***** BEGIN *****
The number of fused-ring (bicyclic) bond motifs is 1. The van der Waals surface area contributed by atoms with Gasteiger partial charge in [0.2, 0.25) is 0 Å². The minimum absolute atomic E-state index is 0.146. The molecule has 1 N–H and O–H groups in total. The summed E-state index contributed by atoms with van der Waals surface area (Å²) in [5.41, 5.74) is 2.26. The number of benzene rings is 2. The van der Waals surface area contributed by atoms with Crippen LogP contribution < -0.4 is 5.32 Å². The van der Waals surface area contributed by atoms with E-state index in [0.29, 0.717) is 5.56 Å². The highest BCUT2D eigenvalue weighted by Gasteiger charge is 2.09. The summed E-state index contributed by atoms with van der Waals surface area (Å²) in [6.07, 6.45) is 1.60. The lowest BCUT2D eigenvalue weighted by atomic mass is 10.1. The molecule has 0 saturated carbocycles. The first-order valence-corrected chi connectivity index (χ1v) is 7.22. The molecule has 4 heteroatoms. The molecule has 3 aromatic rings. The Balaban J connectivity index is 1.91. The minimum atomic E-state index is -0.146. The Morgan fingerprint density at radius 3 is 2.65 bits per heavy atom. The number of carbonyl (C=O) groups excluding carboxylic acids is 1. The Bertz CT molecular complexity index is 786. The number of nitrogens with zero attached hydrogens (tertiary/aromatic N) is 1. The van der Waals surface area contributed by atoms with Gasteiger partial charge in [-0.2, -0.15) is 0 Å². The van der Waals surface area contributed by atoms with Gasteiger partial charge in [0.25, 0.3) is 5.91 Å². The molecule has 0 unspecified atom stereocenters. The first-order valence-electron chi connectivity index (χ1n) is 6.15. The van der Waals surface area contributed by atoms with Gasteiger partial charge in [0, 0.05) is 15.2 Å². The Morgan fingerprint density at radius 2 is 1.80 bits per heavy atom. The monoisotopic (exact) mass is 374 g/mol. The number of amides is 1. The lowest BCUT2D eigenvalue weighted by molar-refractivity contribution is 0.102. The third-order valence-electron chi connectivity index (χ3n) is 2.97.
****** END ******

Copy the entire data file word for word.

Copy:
The number of fused-ring (bicyclic) bond motifs is 1. The van der Waals surface area contributed by atoms with Gasteiger partial charge in [0.2, 0.25) is 0 Å². The minimum absolute atomic E-state index is 0.146. The molecule has 1 N–H and O–H groups in total. The summed E-state index contributed by atoms with van der Waals surface area (Å²) in [5.41, 5.74) is 2.26. The number of benzene rings is 2. The van der Waals surface area contributed by atoms with Crippen LogP contribution < -0.4 is 5.32 Å². The van der Waals surface area contributed by atoms with E-state index in [0.29, 0.717) is 5.56 Å². The highest BCUT2D eigenvalue weighted by Gasteiger charge is 2.09. The summed E-state index contributed by atoms with van der Waals surface area (Å²) in [6.07, 6.45) is 1.60. The lowest BCUT2D eigenvalue weighted by atomic mass is 10.1. The molecule has 0 saturated carbocycles. The first-order valence-corrected chi connectivity index (χ1v) is 7.22. The molecule has 4 heteroatoms. The molecule has 3 aromatic rings. The Balaban J connectivity index is 1.91. The minimum atomic E-state index is -0.146. The Morgan fingerprint density at radius 3 is 2.65 bits per heavy atom. The number of carbonyl (C=O) groups excluding carboxylic acids is 1. The Bertz CT molecular complexity index is 786. The number of nitrogens with zero attached hydrogens (tertiary/aromatic N) is 1. The van der Waals surface area contributed by atoms with Gasteiger partial charge in [-0.2, -0.15) is 0 Å². The van der Waals surface area contributed by atoms with Gasteiger partial charge in [0.25, 0.3) is 5.91 Å². The molecule has 0 unspecified atom stereocenters. The first-order valence-electron chi connectivity index (χ1n) is 6.15. The van der Waals surface area contributed by atoms with Gasteiger partial charge in [0, 0.05) is 15.2 Å². The Morgan fingerprint density at radius 2 is 1.80 bits per heavy atom. The monoisotopic (exact) mass is 374 g/mol. The number of amides is 1. The lowest BCUT2D eigenvalue weighted by molar-refractivity contribution is 0.102. The third-order valence-electron chi connectivity index (χ3n) is 2.97.